- Inviting anaerobic pathogens. By depleting the water of dissolved oxygen, algae create good conditions for the proliferation of bacteria and fungi that prefer an oxygen-free environment. These bad microbes then attack the roots.
- Facilitating pest infestations. Algae blooms attract pests such as fungus gnats, whose larvae can infest the roots of weed plants and even eat their way into the stems.
- Compromising roots. In severe cases, algae can cover the root ball itself, virtually ‘choking’ it. This also weakens the roots and makes them more susceptible to harmful microorganisms.
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Symptoms of Algae in Hydroponics
The surest way to know whether your hydroponic system has become infested with algae is by sight and smell, so be sure to check regularly. However, even if you fail to do so, your plants will show you that something’s amiss.
This could be through symptoms of water stress, such as drooping leaves and generally ‘tired’ looks, as well as wilting. Alternatively, it could be the yellowing of leaves and brown spots on the edges and elsewhere. Still, it’s best not to let the issue progress to the point that it affects leaves. Besides, most symptoms on leaves are too nonspecific to determine the exact cause.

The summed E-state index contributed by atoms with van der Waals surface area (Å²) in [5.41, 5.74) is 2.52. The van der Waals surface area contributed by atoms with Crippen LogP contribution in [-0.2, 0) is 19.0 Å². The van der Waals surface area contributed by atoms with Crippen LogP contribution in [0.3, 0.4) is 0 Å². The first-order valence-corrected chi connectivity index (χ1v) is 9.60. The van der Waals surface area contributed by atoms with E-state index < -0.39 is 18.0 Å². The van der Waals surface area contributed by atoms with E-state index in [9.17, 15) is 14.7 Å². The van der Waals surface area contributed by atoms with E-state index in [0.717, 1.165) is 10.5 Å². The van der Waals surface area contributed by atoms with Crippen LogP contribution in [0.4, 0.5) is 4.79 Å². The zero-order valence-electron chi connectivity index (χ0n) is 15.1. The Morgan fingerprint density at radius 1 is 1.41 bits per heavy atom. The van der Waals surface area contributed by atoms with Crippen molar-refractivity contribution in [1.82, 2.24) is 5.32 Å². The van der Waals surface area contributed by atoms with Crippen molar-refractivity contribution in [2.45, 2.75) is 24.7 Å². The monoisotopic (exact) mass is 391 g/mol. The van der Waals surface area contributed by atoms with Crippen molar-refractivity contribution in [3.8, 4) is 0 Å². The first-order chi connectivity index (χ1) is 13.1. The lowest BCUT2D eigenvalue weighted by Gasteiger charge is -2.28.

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How to Prevent Algae Growth in Hydroponics
While an algae-free environment is unattainable (especially in organic growing), good hygiene and other methods of algae control can help a lot in preventing algae growth in hydroponics.
Use Clean Water
Many growers use tap water for their hydroponic setups. In this case, it’s standard good practice to let it dechlorinate for 24-48 hours. Don’t expose the water to light during this time or to too high temps in order to discourage algae growth.
Obviously, you should never use rainwater or water taken from lakes, ponds, streams, etc. Although algae will sooner or later invade your hydroponic system anyway, don’t make things THAT easy for them.
Also, completely change your nutrient solution on a regular basis. Here’s an example of a popular schedule: perform the first change after 10 days from seed/clone, then every 14 days until your plants reach 12 inches (30cm), then every 7 days.